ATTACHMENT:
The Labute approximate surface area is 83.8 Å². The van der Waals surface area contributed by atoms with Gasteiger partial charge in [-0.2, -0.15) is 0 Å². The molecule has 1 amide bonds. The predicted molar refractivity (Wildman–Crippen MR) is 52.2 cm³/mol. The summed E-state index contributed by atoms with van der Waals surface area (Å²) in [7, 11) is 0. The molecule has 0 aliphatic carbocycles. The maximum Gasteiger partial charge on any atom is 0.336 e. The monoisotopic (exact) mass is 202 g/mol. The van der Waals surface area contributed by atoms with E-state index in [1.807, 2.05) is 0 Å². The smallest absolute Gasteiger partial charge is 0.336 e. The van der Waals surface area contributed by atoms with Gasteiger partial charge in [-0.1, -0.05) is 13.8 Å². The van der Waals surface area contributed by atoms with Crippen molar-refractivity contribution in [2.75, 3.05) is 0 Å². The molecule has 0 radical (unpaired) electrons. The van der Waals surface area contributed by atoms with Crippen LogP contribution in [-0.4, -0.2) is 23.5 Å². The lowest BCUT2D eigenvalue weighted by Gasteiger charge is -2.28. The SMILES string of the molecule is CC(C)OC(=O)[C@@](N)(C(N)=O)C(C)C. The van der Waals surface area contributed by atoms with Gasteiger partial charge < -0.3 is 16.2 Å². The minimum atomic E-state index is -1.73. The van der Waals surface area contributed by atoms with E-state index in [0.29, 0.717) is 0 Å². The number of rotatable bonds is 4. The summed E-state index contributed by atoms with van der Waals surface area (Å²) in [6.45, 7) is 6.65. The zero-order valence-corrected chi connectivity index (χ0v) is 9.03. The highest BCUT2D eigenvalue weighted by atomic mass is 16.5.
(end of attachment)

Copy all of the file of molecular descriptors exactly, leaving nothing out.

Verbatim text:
The Labute approximate surface area is 83.8 Å². The van der Waals surface area contributed by atoms with Gasteiger partial charge in [-0.2, -0.15) is 0 Å². The molecule has 1 amide bonds. The predicted molar refractivity (Wildman–Crippen MR) is 52.2 cm³/mol. The summed E-state index contributed by atoms with van der Waals surface area (Å²) in [7, 11) is 0. The molecule has 0 aliphatic carbocycles. The maximum Gasteiger partial charge on any atom is 0.336 e. The monoisotopic (exact) mass is 202 g/mol. The van der Waals surface area contributed by atoms with E-state index in [1.807, 2.05) is 0 Å². The smallest absolute Gasteiger partial charge is 0.336 e. The van der Waals surface area contributed by atoms with Gasteiger partial charge in [-0.1, -0.05) is 13.8 Å². The van der Waals surface area contributed by atoms with Crippen molar-refractivity contribution in [2.75, 3.05) is 0 Å². The molecule has 0 radical (unpaired) electrons. The van der Waals surface area contributed by atoms with Crippen LogP contribution in [-0.4, -0.2) is 23.5 Å². The lowest BCUT2D eigenvalue weighted by Gasteiger charge is -2.28. The SMILES string of the molecule is CC(C)OC(=O)[C@@](N)(C(N)=O)C(C)C. The van der Waals surface area contributed by atoms with Gasteiger partial charge < -0.3 is 16.2 Å². The minimum atomic E-state index is -1.73. The van der Waals surface area contributed by atoms with E-state index in [0.29, 0.717) is 0 Å². The number of rotatable bonds is 4. The summed E-state index contributed by atoms with van der Waals surface area (Å²) in [6.45, 7) is 6.65. The zero-order valence-corrected chi connectivity index (χ0v) is 9.03. The highest BCUT2D eigenvalue weighted by atomic mass is 16.5.